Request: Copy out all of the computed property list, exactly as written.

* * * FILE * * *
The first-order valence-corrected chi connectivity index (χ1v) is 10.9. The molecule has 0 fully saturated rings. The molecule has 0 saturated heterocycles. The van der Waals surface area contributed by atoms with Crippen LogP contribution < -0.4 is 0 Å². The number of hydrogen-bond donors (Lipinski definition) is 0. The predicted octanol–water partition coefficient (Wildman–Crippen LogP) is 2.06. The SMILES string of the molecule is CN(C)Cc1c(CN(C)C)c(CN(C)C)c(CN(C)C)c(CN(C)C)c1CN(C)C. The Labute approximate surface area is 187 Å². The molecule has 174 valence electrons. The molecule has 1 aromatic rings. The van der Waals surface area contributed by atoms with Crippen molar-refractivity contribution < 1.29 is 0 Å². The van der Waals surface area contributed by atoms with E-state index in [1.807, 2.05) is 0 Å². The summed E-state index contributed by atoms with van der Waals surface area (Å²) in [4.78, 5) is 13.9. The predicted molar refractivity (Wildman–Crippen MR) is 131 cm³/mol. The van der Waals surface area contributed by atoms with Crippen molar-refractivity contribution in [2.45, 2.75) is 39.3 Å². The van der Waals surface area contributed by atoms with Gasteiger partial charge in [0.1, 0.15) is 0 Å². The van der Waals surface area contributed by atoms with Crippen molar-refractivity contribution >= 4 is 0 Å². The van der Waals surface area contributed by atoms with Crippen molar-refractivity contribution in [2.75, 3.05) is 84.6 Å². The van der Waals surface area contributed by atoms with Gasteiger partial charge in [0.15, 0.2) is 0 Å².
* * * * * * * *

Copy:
The first-order valence-corrected chi connectivity index (χ1v) is 10.9. The molecule has 0 fully saturated rings. The molecule has 0 saturated heterocycles. The van der Waals surface area contributed by atoms with Crippen LogP contribution < -0.4 is 0 Å². The number of hydrogen-bond donors (Lipinski definition) is 0. The predicted octanol–water partition coefficient (Wildman–Crippen LogP) is 2.06. The SMILES string of the molecule is CN(C)Cc1c(CN(C)C)c(CN(C)C)c(CN(C)C)c(CN(C)C)c1CN(C)C. The Labute approximate surface area is 187 Å². The molecule has 174 valence electrons. The molecule has 1 aromatic rings. The van der Waals surface area contributed by atoms with Crippen molar-refractivity contribution < 1.29 is 0 Å². The van der Waals surface area contributed by atoms with E-state index in [1.807, 2.05) is 0 Å². The summed E-state index contributed by atoms with van der Waals surface area (Å²) in [4.78, 5) is 13.9. The predicted molar refractivity (Wildman–Crippen MR) is 131 cm³/mol. The van der Waals surface area contributed by atoms with Crippen molar-refractivity contribution in [2.45, 2.75) is 39.3 Å². The van der Waals surface area contributed by atoms with Gasteiger partial charge in [0.1, 0.15) is 0 Å². The van der Waals surface area contributed by atoms with Crippen molar-refractivity contribution >= 4 is 0 Å². The van der Waals surface area contributed by atoms with Crippen molar-refractivity contribution in [2.75, 3.05) is 84.6 Å². The van der Waals surface area contributed by atoms with Gasteiger partial charge in [0.15, 0.2) is 0 Å².